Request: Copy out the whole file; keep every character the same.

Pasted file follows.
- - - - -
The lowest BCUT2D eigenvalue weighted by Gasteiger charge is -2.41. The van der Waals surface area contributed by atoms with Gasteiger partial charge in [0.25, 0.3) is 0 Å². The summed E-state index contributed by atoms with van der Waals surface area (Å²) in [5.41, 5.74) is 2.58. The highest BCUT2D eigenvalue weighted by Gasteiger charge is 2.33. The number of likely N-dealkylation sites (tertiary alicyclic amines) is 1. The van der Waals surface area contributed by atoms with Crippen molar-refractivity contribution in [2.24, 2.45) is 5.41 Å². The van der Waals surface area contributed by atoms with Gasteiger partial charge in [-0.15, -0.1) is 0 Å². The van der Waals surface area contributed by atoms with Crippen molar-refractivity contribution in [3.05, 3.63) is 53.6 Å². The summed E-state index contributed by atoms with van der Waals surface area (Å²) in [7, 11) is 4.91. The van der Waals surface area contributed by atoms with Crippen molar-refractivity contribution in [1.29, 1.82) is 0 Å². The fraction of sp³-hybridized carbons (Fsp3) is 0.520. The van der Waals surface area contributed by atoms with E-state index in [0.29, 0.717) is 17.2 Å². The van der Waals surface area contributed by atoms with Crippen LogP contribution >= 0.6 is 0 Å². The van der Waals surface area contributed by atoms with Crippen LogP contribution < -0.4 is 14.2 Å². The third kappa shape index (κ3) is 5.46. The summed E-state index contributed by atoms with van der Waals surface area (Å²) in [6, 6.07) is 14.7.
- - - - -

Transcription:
The lowest BCUT2D eigenvalue weighted by Gasteiger charge is -2.41. The van der Waals surface area contributed by atoms with Gasteiger partial charge in [0.25, 0.3) is 0 Å². The summed E-state index contributed by atoms with van der Waals surface area (Å²) in [5.41, 5.74) is 2.58. The highest BCUT2D eigenvalue weighted by Gasteiger charge is 2.33. The number of likely N-dealkylation sites (tertiary alicyclic amines) is 1. The van der Waals surface area contributed by atoms with Crippen molar-refractivity contribution in [2.24, 2.45) is 5.41 Å². The van der Waals surface area contributed by atoms with Gasteiger partial charge in [-0.15, -0.1) is 0 Å². The van der Waals surface area contributed by atoms with Crippen molar-refractivity contribution in [3.05, 3.63) is 53.6 Å². The summed E-state index contributed by atoms with van der Waals surface area (Å²) in [7, 11) is 4.91. The van der Waals surface area contributed by atoms with Crippen molar-refractivity contribution in [1.29, 1.82) is 0 Å². The fraction of sp³-hybridized carbons (Fsp3) is 0.520. The van der Waals surface area contributed by atoms with E-state index in [0.29, 0.717) is 17.2 Å². The van der Waals surface area contributed by atoms with Crippen LogP contribution >= 0.6 is 0 Å². The van der Waals surface area contributed by atoms with Crippen LogP contribution < -0.4 is 14.2 Å². The third kappa shape index (κ3) is 5.46. The summed E-state index contributed by atoms with van der Waals surface area (Å²) in [6, 6.07) is 14.7.